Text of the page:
Monday, May 6, 2013

Kentucky Derby 139: Winners & Winners

by Alan Carasso

Now that the dust has settled on Kentucky Derby 139, one that was satisfying on many different levels, some thoughts:

Claude McGaughey III: Shug’s work with Orb has been a study in equine management from the word go. Possessed of some of the fire which lives in his female family, Orb was something of a problem child in his first three starts, and when he finally broke his maiden fourth time out (Revolutionary third), it was plainly one step at a time as the colt shipped down to Payson Park for the winter. After clearing his first allowance condition, Shug went on record saying he’d have preferred a two-other-than, but those are hard to come by and, with really nowhere else to go, put Orb in the GII Fountain of Youth. He won that, defeating Violence, but even then, McGaughey felt the jury was still out. When Orb followed up in the GI Florida Derby, only then did the conditioner realize he was on to something big. Shug has always been classy, even before I visited his barn at Keeneland in 1995 when he had Inside Information for the GI Spinster (she beat Mariah’s Storm that year before airing in the Distaff). He doesn’t know it, but he watched Coronado’s Quest win the ‘98 Haskell from the TDN box at Monmouth, and took the win (narrowly over Belmont winner Victory Gallop) in his stride. Not one to wear his emotions on his sleeve, it was touching to see just how overcome he was with emotion following the win, and most of the racing world is thrilled that he’s finally scaled these heights. Hats off, too, to the Phipps and Janney families, two institutions in the Bluegrass.
(C) Reed Palmer

Joel Rosario: He’s 28 and already a rock star, perhaps the closest thing this country has seen to a ‘Boy Wonder’ since Steve Cauthen. It’s never easy to shift tack from California to the East Coast, but Rosario’s transition has been seamless. He attracted the attention of most of the top barns in Florida over the winter, and earned the mount on Animal Kingdom. A Dubai World Cup and Kentucky Derby in the span of five weeks (and about 3/4 of a million dollars in earnings) is a tremendous feat, not to mention his record 38 winners at Keeneland and his double-digit wins in the first few days at Churchill. All of the Dominican Republic was watching and cheering home their native son. It was front-page news the next day.

Rosie Napravnik: Quietly, ‘Girl Wonder’ had a weekend of her own to remember. She won Friday's GII Alysheba S. on Take Charge Indy and piloted Delaunay to a powerhouse score in the GII Churchill Downs Saturday. Both horses earned 109 Beyers--can you say Breeders’ Cup? Though her big Derby hope Shanghai Bobby went to the sidelines, Rosie picked up the mount on Mylute for the big race and rode him a treat, running on for fifth while not missing second by too much.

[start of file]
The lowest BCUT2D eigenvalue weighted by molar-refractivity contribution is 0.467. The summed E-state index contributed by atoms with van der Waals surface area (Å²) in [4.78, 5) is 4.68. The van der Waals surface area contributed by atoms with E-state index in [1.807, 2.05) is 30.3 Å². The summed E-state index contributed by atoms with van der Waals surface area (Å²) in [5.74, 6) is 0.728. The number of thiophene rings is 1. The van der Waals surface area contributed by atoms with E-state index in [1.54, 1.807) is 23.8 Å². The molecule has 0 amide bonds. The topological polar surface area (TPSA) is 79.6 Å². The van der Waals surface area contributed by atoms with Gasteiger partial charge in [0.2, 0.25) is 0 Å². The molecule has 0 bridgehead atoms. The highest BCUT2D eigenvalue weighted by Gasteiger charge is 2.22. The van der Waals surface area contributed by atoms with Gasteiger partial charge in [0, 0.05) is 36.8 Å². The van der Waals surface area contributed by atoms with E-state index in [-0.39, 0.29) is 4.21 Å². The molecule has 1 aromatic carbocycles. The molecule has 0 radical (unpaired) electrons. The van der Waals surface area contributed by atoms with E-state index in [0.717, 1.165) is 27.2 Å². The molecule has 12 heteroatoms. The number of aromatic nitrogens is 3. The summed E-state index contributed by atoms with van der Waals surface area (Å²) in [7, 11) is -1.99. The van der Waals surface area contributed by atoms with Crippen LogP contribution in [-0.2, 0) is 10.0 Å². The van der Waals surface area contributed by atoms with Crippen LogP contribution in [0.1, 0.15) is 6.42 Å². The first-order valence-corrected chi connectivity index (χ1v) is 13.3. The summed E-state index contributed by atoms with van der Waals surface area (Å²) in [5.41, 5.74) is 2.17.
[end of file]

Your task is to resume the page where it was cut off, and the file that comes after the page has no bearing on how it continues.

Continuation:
Maggi Moss: The Iowa-based owner had a memorable Friday-Saturday Daily Double with So Many Ways in the GIII Eight Belles S. and the aforementioned performance of Delaunay in the Churchill Downs S. Since being claimed for $40,000 last May 12, Delaunay is seven for eight and has earned just shy of $567,000 for Moss alone. Astonishing stuff.

Wise Dan: The Point of Entry scratch (logical as it was) was a bummer, but what can you say about Dan? Shows up every time, runs on anything, he’s simply amazing.

Charles Fipke: Never one to shy away from taking a swing, was represented in the Derby by the slow-starting Java’s War and Golden Soul, the 11th-hour addition many assumed was a toss. Well, you know what happens when you assume.

Todd Pletcher: OK, most of his five Derby runners didn’t acquit themselves particularly well (track conditions probably had some say in this), but he did manage to saddle home the first, third and fourth in Friday’s GI Kentucky Oaks, no small feat. And Revolutionary hardly embarrassed himself in the Derby, finishing a good third. Thinking is Pletcher will be back.

Dr. Scholls: For the uptick in the sales of rubber galoshes to horsemen for the walk over (OK, this is made up).

My TDN cohorts DiDonato and Sherack: DiDonato is nothing short of amazing with his finds. Put me onto 11-1 winner of the Turf Sprint Saturday and I got Chamberlain Bridge to run second (mercifully!) for a $250 score. He also managed to use Golden Soul second for the Derby exacta (uh, I didn’t have that one). Much in the same way I locked onto Street Sense off his maiden, Sherack has been an Orb guy the whole way and put his money where his mouth was on him and Delaunay. Kudos, boys. Can I borrow five bucks?

Racing at large: Despite the off track and the inclement weather, the Derby and other races were truly run affairs with few excuses, other than the underfoot conditions, and absent tragedy (no disrespect here to Dr. Bramlage). TV viewership was up, and, for at least one day, the sun shone down on our Old Kentucky Home, figuratively if not literally.

No comments: